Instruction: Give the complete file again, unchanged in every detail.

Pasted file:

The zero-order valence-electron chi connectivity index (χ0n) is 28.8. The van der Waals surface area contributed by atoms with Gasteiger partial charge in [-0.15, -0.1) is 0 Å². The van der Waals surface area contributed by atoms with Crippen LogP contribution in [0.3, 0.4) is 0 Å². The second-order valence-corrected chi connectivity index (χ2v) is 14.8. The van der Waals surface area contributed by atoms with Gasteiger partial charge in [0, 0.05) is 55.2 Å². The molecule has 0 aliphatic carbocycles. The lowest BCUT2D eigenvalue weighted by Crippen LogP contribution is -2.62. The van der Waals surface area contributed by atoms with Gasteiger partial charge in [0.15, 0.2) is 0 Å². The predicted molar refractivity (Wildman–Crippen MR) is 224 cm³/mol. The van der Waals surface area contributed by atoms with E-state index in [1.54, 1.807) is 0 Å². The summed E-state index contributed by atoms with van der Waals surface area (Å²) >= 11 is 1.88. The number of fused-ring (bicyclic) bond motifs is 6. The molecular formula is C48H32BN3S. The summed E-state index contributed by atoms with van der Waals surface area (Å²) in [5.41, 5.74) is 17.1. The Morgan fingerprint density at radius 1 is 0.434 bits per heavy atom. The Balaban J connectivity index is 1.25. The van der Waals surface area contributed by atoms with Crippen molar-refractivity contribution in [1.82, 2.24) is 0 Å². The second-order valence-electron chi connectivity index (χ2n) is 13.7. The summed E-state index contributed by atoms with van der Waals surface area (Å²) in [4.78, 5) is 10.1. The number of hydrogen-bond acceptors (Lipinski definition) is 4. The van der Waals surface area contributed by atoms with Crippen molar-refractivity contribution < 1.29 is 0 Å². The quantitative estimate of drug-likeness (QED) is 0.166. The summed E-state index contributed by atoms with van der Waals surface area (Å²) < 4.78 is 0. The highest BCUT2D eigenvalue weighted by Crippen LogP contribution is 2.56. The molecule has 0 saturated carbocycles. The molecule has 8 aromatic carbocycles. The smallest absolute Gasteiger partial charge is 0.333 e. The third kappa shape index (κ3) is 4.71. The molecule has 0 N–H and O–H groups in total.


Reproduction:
The zero-order valence-electron chi connectivity index (χ0n) is 28.8. The van der Waals surface area contributed by atoms with Gasteiger partial charge in [-0.15, -0.1) is 0 Å². The van der Waals surface area contributed by atoms with Crippen LogP contribution in [0.3, 0.4) is 0 Å². The second-order valence-corrected chi connectivity index (χ2v) is 14.8. The van der Waals surface area contributed by atoms with Gasteiger partial charge in [0, 0.05) is 55.2 Å². The molecule has 0 aliphatic carbocycles. The lowest BCUT2D eigenvalue weighted by Crippen LogP contribution is -2.62. The van der Waals surface area contributed by atoms with Gasteiger partial charge in [0.15, 0.2) is 0 Å². The predicted molar refractivity (Wildman–Crippen MR) is 224 cm³/mol. The van der Waals surface area contributed by atoms with E-state index in [1.54, 1.807) is 0 Å². The summed E-state index contributed by atoms with van der Waals surface area (Å²) >= 11 is 1.88. The number of fused-ring (bicyclic) bond motifs is 6. The molecular formula is C48H32BN3S. The summed E-state index contributed by atoms with van der Waals surface area (Å²) in [5.41, 5.74) is 17.1. The Morgan fingerprint density at radius 1 is 0.434 bits per heavy atom. The Balaban J connectivity index is 1.25. The van der Waals surface area contributed by atoms with Crippen molar-refractivity contribution in [1.82, 2.24) is 0 Å². The second-order valence-electron chi connectivity index (χ2n) is 13.7. The summed E-state index contributed by atoms with van der Waals surface area (Å²) in [4.78, 5) is 10.1. The number of hydrogen-bond acceptors (Lipinski definition) is 4. The van der Waals surface area contributed by atoms with Crippen molar-refractivity contribution < 1.29 is 0 Å². The quantitative estimate of drug-likeness (QED) is 0.166. The summed E-state index contributed by atoms with van der Waals surface area (Å²) < 4.78 is 0. The highest BCUT2D eigenvalue weighted by Crippen LogP contribution is 2.56. The molecule has 0 saturated carbocycles. The molecule has 8 aromatic carbocycles. The smallest absolute Gasteiger partial charge is 0.333 e. The third kappa shape index (κ3) is 4.71. The molecule has 0 N–H and O–H groups in total.